A newly discovered Android malware dubbed Gooligan, infecting as many as 13,000 devices per day, is hijacking Google accounts to install apps from the Play Store and leave fake reviews. Here’s what you need to know.
Android and malware are, unfortunately, two words that just can’t quite escape each other. Whether it is fair or not – and it probably is – Android has something of a reputation for perhaps not being the most secure of operating systems. It’s something that both fans of Apple’s iPhone and indeed Apple itself have been keen to hold over Android, and a newly announced malware discovery means that isn’t going to change that any time soon.
The latest malware, discovered by security firm Check Point, is apparently infecting as many as 13,000 devices per day and has been out in the wild since some time in August.
Dubbed Gooligan by the folks at Check Point, this new malware isn’t actually new at all. In fact, it takes advantage of security holes within the kernel of Android versions 4 and 5, which have since been plugged, but given Android’s fragmentation problem, that still leaves a huge number of devices that are out in the wild and are susceptible to a malware attack.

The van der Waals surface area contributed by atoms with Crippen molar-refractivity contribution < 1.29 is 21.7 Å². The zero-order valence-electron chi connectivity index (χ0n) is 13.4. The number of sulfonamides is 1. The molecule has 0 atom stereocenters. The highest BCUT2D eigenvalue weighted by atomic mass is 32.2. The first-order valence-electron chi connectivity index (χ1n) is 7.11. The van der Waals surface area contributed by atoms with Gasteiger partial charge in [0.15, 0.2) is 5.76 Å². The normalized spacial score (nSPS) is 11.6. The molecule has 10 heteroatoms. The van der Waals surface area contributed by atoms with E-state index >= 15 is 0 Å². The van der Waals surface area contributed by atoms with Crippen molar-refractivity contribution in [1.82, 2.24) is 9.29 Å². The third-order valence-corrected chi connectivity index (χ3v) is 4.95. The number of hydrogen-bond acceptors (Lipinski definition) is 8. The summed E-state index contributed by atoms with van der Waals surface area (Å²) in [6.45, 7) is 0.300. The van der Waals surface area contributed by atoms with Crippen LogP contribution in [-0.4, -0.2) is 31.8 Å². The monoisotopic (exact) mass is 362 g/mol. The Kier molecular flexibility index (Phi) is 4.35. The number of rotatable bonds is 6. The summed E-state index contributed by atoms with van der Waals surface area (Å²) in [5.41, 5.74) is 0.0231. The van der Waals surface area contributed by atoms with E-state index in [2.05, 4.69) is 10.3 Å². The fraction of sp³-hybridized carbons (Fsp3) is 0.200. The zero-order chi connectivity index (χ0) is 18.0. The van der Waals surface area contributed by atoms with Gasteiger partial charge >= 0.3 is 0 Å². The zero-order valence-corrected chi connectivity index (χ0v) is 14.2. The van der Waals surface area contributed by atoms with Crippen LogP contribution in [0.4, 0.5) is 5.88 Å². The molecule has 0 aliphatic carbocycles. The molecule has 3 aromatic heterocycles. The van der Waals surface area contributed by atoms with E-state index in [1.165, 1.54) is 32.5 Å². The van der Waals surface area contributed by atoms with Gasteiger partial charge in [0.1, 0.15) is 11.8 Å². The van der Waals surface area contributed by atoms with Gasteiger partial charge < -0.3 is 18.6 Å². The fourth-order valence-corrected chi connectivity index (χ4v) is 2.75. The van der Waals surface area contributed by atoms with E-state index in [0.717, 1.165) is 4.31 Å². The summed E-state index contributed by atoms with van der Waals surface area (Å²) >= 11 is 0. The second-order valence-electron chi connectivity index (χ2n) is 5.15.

The way Gooligan works is surprisingly simple. Users install an app from a third-party app store that happens to be carrying the Gooligan malware. This then infects the device on which it was downloaded and takes control of it via the aforementioned security flaw. Next up, the malware compromises the device’s Google authorization token, which in turn gives it access to the user’s Google account including Gmail, Drive, and Photos. As it turns out though, that isn’t the point of the attack.
Rather than take advantage of its newfound access in predictable ways, Gooligan instead runs off to the Google Play Store and downloads seemingly legitimate apps as well as adware. The fun, however, starts when it begins to leave 5-star reviews for those apps, apparently in an attempt to game the review system within the store. With so many devices infected, it’s possible that apps receiving fake reviews thanks to Gooligan could certainly benefit, so much so that Gooligan is apparently best used in this way rather than simply stealing credit card data.
The fix for Gooligan has, of course, already been rolled out, but if Android devices never receive the update due to carrier and OEM software upgrade madness, this particular brand of malware could be in for the long haul.